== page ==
Re: "your example of the advertising world does not seem to me a valid methodology, since it ignores substitution effects. What I mean by this is that a blog might link to a paper you were going to read anyway, so the net impact is zero," If that is true--that you would have read the paper anyway--then the net impact of any blog is zero also if you would have read the material anyway. I always listen attentively when an economists calls something "second order" as a way of dismissing a problem. As to another area of research, you might want to look at blogs which refer but do not have comment sections, and blogs which have comment sections. People when they engage in discussion do not like looking stupid (although they manage to look stupid anyway), and therefore they are more likely to read the article or abstract. A blog which merely lists or summarizes is in fact no different than a journal like BE Press which pushes the index to you. I think you will find that the number of comments correlates to the number of downloads.

Submitted by Berk Ozler on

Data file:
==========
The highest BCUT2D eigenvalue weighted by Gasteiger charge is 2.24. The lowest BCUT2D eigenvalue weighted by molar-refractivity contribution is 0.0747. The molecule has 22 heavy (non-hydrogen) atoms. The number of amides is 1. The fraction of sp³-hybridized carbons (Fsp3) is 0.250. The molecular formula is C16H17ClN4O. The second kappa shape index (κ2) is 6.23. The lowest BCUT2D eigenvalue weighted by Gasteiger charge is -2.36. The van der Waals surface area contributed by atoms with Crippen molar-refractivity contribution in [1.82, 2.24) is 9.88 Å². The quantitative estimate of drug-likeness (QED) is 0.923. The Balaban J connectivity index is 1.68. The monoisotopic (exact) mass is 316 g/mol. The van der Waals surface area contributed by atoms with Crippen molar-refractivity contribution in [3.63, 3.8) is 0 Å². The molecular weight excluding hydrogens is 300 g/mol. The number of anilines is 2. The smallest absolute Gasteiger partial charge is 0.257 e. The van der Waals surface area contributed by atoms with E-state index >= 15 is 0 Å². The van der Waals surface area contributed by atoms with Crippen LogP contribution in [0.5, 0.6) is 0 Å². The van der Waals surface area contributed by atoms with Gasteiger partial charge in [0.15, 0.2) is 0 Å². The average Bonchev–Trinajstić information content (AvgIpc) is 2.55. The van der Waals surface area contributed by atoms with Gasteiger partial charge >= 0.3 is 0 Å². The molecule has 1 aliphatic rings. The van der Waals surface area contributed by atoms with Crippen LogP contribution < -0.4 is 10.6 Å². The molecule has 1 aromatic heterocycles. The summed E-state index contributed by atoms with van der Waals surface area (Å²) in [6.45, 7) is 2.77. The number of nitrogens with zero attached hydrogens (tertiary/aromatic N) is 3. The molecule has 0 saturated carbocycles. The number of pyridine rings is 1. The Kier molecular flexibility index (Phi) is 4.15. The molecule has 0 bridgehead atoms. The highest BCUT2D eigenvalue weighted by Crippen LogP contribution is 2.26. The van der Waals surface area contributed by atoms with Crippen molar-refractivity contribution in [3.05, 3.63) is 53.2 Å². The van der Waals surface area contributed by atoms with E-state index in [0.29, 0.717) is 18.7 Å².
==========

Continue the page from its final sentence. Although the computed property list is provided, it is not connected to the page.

Thanks for the comments -- we'll see how easy it would be, if at all, to dig up n-1 data. On (1), RePEc does not publish daily abstract views and downloads, only monthly. We don't think that these bloggers can see the actual daily views/downloads data to guide the timing of their posts (plus even if they could, I don't think they'd do it -- not much in it for them, unless they were hoping for big ad dollars, which is doubtful. We're discussing mainly scholar bloggers in this paper). It is entirely possible, however, that they would see correlates, such as other bloggers talking about the same paper, and this could be a problem to the extent that we did not code this. However, as explained in our paper, if a paper was blogged by multiple sites, it is coded as such in the data. Finally, we don't see any lead effects, meaning that the previous month's views/downloads have zero predictive power on the likelihood of being blogged about and linked to by one of these bloggers, while there are lag effects, meaning that some of the impact continues into the next month). However, you're right that some unobservable variable, such as a paper going on the seminar circuit, being presented at large conferences, being linked to from a media outlet, or a link from a smaller blog that we missed, could lead to the observation we present. Still, we actually DO have n-1 data from our own blog for two of the blogs we analyze (MR and Chris Blattman, who linked to a few posts that we put up over the past 4 months) and we can clearly see that they are among our top referrers, with their referrals coming mostly within minutes to 24 hours after they link. Perhaps, we should include some of this as supporting evidence to our monthly event study analysis. I don't think we can really get n-1 data from RePEc. On (2) and (3), thanks we'll check these out -- Easley was a professor of mine in grad school... Berk.